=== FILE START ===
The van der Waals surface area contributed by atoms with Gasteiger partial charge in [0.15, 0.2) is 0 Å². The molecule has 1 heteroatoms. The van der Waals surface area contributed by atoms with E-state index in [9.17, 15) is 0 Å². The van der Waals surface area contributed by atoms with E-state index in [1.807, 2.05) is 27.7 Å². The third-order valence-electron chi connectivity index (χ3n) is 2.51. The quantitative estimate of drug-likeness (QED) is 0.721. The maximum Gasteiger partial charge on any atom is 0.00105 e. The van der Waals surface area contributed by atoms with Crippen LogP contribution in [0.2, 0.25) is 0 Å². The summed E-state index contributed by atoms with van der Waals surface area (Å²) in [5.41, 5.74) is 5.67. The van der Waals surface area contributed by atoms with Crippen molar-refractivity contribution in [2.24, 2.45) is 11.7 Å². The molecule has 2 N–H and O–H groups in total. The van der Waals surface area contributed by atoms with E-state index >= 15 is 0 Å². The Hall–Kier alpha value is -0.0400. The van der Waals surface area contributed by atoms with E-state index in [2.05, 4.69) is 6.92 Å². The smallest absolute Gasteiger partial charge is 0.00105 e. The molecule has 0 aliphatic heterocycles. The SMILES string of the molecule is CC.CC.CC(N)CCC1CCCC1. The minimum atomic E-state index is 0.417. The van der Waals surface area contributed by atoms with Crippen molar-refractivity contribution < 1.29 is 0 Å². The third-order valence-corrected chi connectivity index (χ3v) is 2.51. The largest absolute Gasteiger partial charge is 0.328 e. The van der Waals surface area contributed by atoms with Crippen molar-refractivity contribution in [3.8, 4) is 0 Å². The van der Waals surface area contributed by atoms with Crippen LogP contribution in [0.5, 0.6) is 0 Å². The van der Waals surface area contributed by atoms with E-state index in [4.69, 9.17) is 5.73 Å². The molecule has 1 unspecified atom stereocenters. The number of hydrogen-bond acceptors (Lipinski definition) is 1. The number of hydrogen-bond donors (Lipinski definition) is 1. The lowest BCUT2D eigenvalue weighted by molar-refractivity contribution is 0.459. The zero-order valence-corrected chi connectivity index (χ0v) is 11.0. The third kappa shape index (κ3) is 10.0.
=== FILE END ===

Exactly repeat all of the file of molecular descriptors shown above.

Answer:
The van der Waals surface area contributed by atoms with Gasteiger partial charge in [0.15, 0.2) is 0 Å². The molecule has 1 heteroatoms. The van der Waals surface area contributed by atoms with E-state index in [9.17, 15) is 0 Å². The van der Waals surface area contributed by atoms with E-state index in [1.807, 2.05) is 27.7 Å². The third-order valence-electron chi connectivity index (χ3n) is 2.51. The quantitative estimate of drug-likeness (QED) is 0.721. The maximum Gasteiger partial charge on any atom is 0.00105 e. The van der Waals surface area contributed by atoms with Crippen LogP contribution in [0.2, 0.25) is 0 Å². The summed E-state index contributed by atoms with van der Waals surface area (Å²) in [5.41, 5.74) is 5.67. The van der Waals surface area contributed by atoms with Crippen molar-refractivity contribution in [2.24, 2.45) is 11.7 Å². The molecule has 2 N–H and O–H groups in total. The van der Waals surface area contributed by atoms with E-state index >= 15 is 0 Å². The Hall–Kier alpha value is -0.0400. The van der Waals surface area contributed by atoms with E-state index in [2.05, 4.69) is 6.92 Å². The smallest absolute Gasteiger partial charge is 0.00105 e. The molecule has 0 aliphatic heterocycles. The SMILES string of the molecule is CC.CC.CC(N)CCC1CCCC1. The minimum atomic E-state index is 0.417. The van der Waals surface area contributed by atoms with Crippen molar-refractivity contribution < 1.29 is 0 Å². The third-order valence-corrected chi connectivity index (χ3v) is 2.51. The largest absolute Gasteiger partial charge is 0.328 e. The van der Waals surface area contributed by atoms with Crippen molar-refractivity contribution in [3.8, 4) is 0 Å². The van der Waals surface area contributed by atoms with Crippen LogP contribution in [0.5, 0.6) is 0 Å². The van der Waals surface area contributed by atoms with E-state index in [4.69, 9.17) is 5.73 Å². The molecule has 1 unspecified atom stereocenters. The number of hydrogen-bond acceptors (Lipinski definition) is 1. The number of hydrogen-bond donors (Lipinski definition) is 1. The lowest BCUT2D eigenvalue weighted by molar-refractivity contribution is 0.459. The zero-order valence-corrected chi connectivity index (χ0v) is 11.0. The third kappa shape index (κ3) is 10.0.